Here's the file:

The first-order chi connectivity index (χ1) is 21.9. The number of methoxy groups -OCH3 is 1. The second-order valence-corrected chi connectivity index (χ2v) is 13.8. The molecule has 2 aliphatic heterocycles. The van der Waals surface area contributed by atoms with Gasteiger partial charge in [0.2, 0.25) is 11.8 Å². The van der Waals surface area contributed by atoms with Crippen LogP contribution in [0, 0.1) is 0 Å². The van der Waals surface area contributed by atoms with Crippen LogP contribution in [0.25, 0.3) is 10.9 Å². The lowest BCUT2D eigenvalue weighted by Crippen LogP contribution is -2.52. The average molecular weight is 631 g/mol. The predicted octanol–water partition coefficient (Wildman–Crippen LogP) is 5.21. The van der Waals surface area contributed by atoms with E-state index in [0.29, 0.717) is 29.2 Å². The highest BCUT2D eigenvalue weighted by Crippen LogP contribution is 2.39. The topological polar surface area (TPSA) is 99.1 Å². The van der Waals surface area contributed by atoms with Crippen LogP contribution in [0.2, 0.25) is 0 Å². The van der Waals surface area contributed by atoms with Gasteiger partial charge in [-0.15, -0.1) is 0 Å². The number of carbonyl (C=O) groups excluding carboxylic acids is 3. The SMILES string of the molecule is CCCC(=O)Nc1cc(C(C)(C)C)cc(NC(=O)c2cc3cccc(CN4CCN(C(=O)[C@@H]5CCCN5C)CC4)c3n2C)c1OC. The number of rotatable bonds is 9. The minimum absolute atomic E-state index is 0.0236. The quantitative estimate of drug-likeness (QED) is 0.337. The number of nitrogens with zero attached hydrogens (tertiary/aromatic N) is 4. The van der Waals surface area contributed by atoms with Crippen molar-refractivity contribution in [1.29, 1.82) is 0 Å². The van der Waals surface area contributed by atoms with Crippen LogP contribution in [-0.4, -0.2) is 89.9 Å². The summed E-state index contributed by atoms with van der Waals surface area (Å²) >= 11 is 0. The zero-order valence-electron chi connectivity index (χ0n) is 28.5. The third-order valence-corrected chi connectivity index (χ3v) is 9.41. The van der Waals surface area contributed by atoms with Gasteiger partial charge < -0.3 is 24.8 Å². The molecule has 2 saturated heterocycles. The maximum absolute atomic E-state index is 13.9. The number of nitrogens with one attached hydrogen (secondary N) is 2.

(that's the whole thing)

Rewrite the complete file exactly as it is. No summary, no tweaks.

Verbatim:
The first-order chi connectivity index (χ1) is 21.9. The number of methoxy groups -OCH3 is 1. The second-order valence-corrected chi connectivity index (χ2v) is 13.8. The molecule has 2 aliphatic heterocycles. The van der Waals surface area contributed by atoms with Gasteiger partial charge in [0.2, 0.25) is 11.8 Å². The van der Waals surface area contributed by atoms with Crippen LogP contribution in [0, 0.1) is 0 Å². The van der Waals surface area contributed by atoms with Crippen LogP contribution in [0.25, 0.3) is 10.9 Å². The lowest BCUT2D eigenvalue weighted by Crippen LogP contribution is -2.52. The average molecular weight is 631 g/mol. The predicted octanol–water partition coefficient (Wildman–Crippen LogP) is 5.21. The van der Waals surface area contributed by atoms with E-state index in [0.29, 0.717) is 29.2 Å². The highest BCUT2D eigenvalue weighted by Crippen LogP contribution is 2.39. The topological polar surface area (TPSA) is 99.1 Å². The van der Waals surface area contributed by atoms with Crippen LogP contribution in [0.2, 0.25) is 0 Å². The van der Waals surface area contributed by atoms with Gasteiger partial charge in [-0.15, -0.1) is 0 Å². The number of carbonyl (C=O) groups excluding carboxylic acids is 3. The SMILES string of the molecule is CCCC(=O)Nc1cc(C(C)(C)C)cc(NC(=O)c2cc3cccc(CN4CCN(C(=O)[C@@H]5CCCN5C)CC4)c3n2C)c1OC. The number of rotatable bonds is 9. The minimum absolute atomic E-state index is 0.0236. The quantitative estimate of drug-likeness (QED) is 0.337. The number of nitrogens with zero attached hydrogens (tertiary/aromatic N) is 4. The van der Waals surface area contributed by atoms with Crippen molar-refractivity contribution in [1.29, 1.82) is 0 Å². The van der Waals surface area contributed by atoms with Crippen LogP contribution in [-0.4, -0.2) is 89.9 Å². The summed E-state index contributed by atoms with van der Waals surface area (Å²) >= 11 is 0. The zero-order valence-electron chi connectivity index (χ0n) is 28.5. The third-order valence-corrected chi connectivity index (χ3v) is 9.41. The van der Waals surface area contributed by atoms with Gasteiger partial charge < -0.3 is 24.8 Å². The molecule has 2 saturated heterocycles. The maximum absolute atomic E-state index is 13.9. The number of nitrogens with one attached hydrogen (secondary N) is 2.